From Oct 30, 2017 customers start getting certificate expire exception in their java applications (JavaWebstart, Applets, DRS)
(Doc ID 2327847.1)
Last updated on DECEMBER 12, 2017
Applies to:Java SE JDK and JRE - Version 6 to 8
Information in this document applies to any platform.
Starting from Oct 30, 2017 number of customers start getting certificate expire exception in their java applications (JavaWebstart, applets, DRS)
Messages: <Your security settings have blocked an application signed with an expired or not-yet-valid certificate from running>.
The expected behavior is they should Not get this certificate expire exception, if jars were signed and stamped with valid certificate.
On October 30, 2017, the certificate for the GeoTrust TSA (Time Stamp Authority) was expired.
The GeoTrust TSA uses SHA-1 and has been decommissioned by Symantec, see this article for more information: https://knowledge.symantec.com/support/partner/index?page=content&id=NEWS10071&viewlocale=en_US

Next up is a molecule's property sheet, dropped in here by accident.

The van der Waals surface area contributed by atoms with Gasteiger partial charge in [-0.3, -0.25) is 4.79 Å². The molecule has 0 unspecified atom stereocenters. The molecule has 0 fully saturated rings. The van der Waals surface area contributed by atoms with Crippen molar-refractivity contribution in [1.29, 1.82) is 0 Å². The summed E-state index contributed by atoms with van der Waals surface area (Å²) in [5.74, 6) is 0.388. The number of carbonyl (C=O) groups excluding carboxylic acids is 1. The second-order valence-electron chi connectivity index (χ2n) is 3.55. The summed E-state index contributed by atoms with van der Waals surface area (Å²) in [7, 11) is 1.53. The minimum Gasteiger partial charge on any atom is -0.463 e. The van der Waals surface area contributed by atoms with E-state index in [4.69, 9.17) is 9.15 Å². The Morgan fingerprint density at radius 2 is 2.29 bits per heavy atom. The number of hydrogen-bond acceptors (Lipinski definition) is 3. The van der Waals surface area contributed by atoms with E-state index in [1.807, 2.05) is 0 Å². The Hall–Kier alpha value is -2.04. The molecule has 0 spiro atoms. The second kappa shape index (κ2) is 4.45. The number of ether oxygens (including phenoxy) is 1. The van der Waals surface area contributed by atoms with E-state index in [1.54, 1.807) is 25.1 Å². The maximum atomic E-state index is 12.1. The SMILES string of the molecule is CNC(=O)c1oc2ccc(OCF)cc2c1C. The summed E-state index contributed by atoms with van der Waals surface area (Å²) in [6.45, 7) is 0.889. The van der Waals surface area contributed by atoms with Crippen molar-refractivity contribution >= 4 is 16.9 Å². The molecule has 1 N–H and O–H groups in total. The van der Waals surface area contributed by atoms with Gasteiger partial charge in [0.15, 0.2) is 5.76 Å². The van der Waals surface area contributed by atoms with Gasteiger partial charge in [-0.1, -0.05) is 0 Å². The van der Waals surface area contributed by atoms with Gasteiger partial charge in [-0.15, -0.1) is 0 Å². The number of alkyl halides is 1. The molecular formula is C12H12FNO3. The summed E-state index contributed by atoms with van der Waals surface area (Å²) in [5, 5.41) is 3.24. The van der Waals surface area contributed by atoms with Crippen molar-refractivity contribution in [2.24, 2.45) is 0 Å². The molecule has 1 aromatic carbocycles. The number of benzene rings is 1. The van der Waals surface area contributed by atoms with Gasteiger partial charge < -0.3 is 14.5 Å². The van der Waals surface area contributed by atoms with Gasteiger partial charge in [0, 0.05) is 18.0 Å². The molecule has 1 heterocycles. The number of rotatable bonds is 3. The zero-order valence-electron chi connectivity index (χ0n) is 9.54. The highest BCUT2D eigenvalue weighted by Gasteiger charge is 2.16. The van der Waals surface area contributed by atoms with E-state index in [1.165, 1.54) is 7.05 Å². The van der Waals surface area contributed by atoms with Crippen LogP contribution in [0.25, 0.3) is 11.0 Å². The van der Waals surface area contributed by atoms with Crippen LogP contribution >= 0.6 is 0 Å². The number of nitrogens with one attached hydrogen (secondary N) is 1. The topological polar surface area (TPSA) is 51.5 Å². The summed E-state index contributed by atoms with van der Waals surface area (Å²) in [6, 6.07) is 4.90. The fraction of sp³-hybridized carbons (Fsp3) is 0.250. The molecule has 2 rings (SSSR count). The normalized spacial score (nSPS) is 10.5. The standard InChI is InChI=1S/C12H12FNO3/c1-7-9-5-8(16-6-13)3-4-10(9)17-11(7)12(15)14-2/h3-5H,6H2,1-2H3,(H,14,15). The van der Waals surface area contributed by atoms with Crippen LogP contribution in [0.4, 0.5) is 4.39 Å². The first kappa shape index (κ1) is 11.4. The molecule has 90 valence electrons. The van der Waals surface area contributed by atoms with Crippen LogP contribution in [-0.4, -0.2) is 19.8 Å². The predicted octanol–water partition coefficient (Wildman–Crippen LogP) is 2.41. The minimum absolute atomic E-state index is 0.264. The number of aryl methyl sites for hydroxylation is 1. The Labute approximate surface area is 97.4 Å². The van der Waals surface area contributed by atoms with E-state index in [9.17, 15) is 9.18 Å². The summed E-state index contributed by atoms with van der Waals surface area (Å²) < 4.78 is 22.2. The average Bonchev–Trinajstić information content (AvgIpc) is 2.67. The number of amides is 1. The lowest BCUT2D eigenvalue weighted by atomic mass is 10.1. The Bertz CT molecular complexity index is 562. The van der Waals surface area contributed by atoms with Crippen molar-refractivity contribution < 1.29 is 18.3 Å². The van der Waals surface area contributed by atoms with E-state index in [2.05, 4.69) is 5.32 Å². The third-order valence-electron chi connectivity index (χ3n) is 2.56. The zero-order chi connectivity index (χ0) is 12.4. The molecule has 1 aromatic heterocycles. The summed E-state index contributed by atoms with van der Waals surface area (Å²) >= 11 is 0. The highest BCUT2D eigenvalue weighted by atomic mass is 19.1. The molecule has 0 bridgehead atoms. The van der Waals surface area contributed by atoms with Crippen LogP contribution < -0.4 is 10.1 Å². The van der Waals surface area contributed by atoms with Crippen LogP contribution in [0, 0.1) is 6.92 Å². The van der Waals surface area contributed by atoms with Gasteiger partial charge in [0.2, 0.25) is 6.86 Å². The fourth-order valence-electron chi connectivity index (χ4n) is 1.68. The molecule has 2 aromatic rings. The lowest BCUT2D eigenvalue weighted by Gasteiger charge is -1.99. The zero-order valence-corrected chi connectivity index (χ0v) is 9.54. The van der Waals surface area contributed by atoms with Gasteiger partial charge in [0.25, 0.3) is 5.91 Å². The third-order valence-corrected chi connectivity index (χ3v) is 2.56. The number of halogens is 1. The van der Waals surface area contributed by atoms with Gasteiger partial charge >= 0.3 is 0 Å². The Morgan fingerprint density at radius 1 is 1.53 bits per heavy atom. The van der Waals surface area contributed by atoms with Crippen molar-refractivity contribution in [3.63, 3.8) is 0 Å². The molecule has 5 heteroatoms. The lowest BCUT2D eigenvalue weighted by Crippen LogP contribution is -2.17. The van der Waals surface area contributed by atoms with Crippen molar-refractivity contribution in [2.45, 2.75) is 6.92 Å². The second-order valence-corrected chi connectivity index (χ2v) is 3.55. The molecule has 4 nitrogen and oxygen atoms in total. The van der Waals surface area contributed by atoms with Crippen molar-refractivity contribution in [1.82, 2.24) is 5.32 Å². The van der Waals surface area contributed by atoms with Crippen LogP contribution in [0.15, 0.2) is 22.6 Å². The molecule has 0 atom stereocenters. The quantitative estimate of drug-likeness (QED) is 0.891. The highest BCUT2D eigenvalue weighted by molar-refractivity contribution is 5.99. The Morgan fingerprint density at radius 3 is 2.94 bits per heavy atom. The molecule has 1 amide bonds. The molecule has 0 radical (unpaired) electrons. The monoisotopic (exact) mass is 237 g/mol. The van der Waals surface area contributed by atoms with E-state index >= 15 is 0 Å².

If your application is using a signed JAR that is also time stamped with the GeoTrust TSA, then you may get errors when running the applet or application with Java WebStart, Plugin, DRS.
How to identify the problem:
To check if your JAR is times tamped with the GeoTrust TSA, you can use the jarsigner utility (although you must use JDK 9, 8u121, 7u131, 6u141 or later).
Run "jarsigner -verify -verbose <jarfile>" and look for the GeoTrust TSA in the output.
You can also use the keytool utility (JDK 7 and later) to see if the JAR is time stamped and get more details on the certificate chain.
Run "keytool -printcert -jarfile <jarfile>" and look for the GeoTrust TSA in the output.
To view full details, sign in with your My Oracle Support account.
Don't have a My Oracle Support account? Click to get started!
In this Document